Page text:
Things to avoid if you want your grown kids off your payroll

If you’ve ever wondered whether an “empty nest” equals an empty bank account, here’s your answer: it doesn’t have to.

And yet, according to a nationwide trend, over two-thirds of parents over the age of 50 financially supported a child older than 21 in the last five years. The practice is so common, in fact, that psychologists named this period of extended child dependency "emerging adulthood." There are, however, ways to raise up a generation of money smart kids and financially independent adults, says Scott and Bethany Palmer, money relationship experts best known as  The Money Couple,®.

Of course, you want them to call home and to be a part of their exciting new life, but does that mean you should be paying for it? Millions of Americans are, but at what cost? Should you wait to retire to afford their new lifestyle? Do the home repairs stay on hold while you pay for their living arrangements? How much do you need to fork out until they find themselves?

And more importantly, perhaps, is when will it end?

The Palmers say not any time soon, if you’re doing the following:

  • You pay for your adult child's needs.  For example: cell phone, car insurance, rent, car payment, student loan or credit card debt.
  • You give your adult child cash for random, unplanned expenses.
  • Your child doesn't know when you will be cutting off your money supply.
  • Your adult child knows you are giving over YOUR means and doesn't volunteer to stop accepting money.
  • Your adult child tells you that all of their friends get money from their parents.
  • You allow your child to live at home – rent free.
  • You are afraid to have a tough money conversation with your adult child.
  • Your adult child spends money needlessly, even though they are taking money from you.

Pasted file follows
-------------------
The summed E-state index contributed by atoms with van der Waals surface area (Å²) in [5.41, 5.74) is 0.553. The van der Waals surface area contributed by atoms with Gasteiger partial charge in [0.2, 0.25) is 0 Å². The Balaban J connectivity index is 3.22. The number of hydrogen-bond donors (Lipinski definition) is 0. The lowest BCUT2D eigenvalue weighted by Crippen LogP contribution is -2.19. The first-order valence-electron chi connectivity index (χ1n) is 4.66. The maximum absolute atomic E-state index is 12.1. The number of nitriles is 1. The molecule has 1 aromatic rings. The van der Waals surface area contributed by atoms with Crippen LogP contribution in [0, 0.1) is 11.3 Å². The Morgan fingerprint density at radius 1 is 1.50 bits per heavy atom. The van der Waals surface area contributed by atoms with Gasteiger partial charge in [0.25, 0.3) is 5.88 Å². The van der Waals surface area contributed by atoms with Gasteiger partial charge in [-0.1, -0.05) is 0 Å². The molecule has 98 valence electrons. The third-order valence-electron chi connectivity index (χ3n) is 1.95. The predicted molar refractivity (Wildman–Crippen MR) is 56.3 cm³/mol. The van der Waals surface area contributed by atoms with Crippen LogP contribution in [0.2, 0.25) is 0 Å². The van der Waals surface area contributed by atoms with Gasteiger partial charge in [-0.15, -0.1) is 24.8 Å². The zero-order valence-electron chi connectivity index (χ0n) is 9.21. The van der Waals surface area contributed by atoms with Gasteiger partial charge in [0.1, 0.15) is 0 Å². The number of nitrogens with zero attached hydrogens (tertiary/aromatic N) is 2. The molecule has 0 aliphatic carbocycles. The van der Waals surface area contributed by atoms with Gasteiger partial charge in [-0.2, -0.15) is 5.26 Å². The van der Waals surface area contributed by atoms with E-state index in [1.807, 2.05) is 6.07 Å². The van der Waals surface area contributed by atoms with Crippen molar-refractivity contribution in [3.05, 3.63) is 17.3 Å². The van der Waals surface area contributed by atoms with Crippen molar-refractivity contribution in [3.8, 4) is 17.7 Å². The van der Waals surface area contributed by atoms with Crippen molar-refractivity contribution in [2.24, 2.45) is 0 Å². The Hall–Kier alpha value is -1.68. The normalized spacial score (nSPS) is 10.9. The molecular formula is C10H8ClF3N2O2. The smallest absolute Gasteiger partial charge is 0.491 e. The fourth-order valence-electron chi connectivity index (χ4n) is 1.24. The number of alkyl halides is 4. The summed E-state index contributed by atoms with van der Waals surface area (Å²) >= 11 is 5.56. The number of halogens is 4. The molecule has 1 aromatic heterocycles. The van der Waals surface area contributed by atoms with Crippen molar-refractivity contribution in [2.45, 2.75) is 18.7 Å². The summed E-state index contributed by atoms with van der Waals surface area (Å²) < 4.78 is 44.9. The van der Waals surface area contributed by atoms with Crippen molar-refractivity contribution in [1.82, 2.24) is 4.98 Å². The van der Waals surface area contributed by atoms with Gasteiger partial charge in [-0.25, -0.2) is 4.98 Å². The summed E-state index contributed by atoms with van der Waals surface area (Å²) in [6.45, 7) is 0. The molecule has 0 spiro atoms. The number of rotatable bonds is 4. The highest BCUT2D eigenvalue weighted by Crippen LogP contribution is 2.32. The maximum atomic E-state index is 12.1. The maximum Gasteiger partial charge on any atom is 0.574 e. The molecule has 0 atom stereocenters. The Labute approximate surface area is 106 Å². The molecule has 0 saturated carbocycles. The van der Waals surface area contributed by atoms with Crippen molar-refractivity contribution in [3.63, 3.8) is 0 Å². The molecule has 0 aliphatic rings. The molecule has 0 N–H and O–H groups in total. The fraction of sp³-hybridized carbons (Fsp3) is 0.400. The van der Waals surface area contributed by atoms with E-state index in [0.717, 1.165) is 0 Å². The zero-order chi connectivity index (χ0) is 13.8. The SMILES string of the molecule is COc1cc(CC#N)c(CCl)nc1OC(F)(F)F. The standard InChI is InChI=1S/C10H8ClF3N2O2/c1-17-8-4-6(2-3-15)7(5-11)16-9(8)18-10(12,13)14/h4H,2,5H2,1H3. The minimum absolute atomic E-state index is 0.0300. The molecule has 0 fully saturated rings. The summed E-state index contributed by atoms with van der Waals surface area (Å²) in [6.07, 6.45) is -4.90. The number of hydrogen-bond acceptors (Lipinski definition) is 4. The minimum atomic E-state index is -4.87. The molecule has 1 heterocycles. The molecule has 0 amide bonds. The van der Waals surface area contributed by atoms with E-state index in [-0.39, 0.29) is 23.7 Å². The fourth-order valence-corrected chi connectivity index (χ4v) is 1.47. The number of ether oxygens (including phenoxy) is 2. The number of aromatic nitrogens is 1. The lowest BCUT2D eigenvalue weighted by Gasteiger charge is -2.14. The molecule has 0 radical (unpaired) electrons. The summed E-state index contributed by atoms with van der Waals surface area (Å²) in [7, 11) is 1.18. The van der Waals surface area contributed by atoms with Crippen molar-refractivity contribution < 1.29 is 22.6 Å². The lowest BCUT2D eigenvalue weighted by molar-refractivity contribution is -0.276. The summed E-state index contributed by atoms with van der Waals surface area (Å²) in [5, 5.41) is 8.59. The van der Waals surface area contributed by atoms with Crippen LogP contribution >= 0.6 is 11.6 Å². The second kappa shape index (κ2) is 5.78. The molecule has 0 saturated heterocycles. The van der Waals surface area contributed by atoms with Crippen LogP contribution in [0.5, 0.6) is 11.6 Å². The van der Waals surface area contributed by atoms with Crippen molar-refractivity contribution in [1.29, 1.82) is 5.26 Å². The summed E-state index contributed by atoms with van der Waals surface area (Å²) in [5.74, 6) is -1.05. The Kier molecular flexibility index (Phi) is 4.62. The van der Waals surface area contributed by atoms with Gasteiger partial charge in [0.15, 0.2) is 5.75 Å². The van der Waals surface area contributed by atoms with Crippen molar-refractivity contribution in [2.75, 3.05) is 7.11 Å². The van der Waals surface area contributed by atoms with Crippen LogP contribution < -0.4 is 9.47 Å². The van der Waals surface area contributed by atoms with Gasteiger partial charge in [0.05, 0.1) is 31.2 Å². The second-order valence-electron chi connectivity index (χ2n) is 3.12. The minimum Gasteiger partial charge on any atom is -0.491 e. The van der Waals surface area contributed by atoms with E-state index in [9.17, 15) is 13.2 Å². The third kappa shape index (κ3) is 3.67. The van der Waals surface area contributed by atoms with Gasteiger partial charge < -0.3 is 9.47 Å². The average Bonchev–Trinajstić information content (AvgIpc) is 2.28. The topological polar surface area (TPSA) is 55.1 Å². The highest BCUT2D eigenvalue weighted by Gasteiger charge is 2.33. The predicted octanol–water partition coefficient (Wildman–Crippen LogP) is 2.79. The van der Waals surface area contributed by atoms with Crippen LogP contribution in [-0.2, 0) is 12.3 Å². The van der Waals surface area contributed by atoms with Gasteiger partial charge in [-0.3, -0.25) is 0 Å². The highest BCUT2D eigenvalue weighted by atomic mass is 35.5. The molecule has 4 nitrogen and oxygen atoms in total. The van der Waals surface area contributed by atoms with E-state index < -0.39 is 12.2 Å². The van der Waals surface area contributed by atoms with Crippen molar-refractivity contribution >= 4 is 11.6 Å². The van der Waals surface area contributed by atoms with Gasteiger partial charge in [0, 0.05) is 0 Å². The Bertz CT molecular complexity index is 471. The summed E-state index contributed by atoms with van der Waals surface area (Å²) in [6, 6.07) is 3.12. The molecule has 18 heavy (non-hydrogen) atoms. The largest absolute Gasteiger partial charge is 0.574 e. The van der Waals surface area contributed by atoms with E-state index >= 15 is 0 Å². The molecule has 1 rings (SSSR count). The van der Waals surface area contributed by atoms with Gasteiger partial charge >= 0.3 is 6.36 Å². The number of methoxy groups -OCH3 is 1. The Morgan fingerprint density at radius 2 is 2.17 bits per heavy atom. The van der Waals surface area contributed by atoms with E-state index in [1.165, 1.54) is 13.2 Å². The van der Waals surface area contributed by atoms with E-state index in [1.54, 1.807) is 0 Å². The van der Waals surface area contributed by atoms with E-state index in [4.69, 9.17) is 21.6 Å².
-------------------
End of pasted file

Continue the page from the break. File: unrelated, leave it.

• You don't understand what you are paying for and exactly how it will help your adult child.
  • Your adult child shows few signs they'd like to be financially independent.

So how many of these are ok?  How many of these should you allow? The Money Couple says, NONE! That’s right – doing any of the above sends the message to your adult child that taking cash from mom and dad is a good plan.

These years are fraught with growing pains for all of you. Many parents are torn between helping too much and not helping enough. They don't like to see their child struggle – even though they may have struggled at that very same age. The Palmers are not saying it's easy for either of you. Starting over after college, making new friends, figuring out how to balance wants and needs, work and social, is difficult. Watching it as a parent often feels even more difficult.

“But growing pains, well, help them grow,” the Palmers said. “This is the ideal time to help your young adult learn to take care of his own finances and make his own money decisions. Help them learn to stand on their own feet and successfully manage their own money. Mistakes will be made, but they will learn from them. Eventually. And you can take heart in knowing you gave them one of the best gifts you can as a parent, healthy independence.

If you’ve been able to cut those financial strings, please share them with the rest of us who haven’t.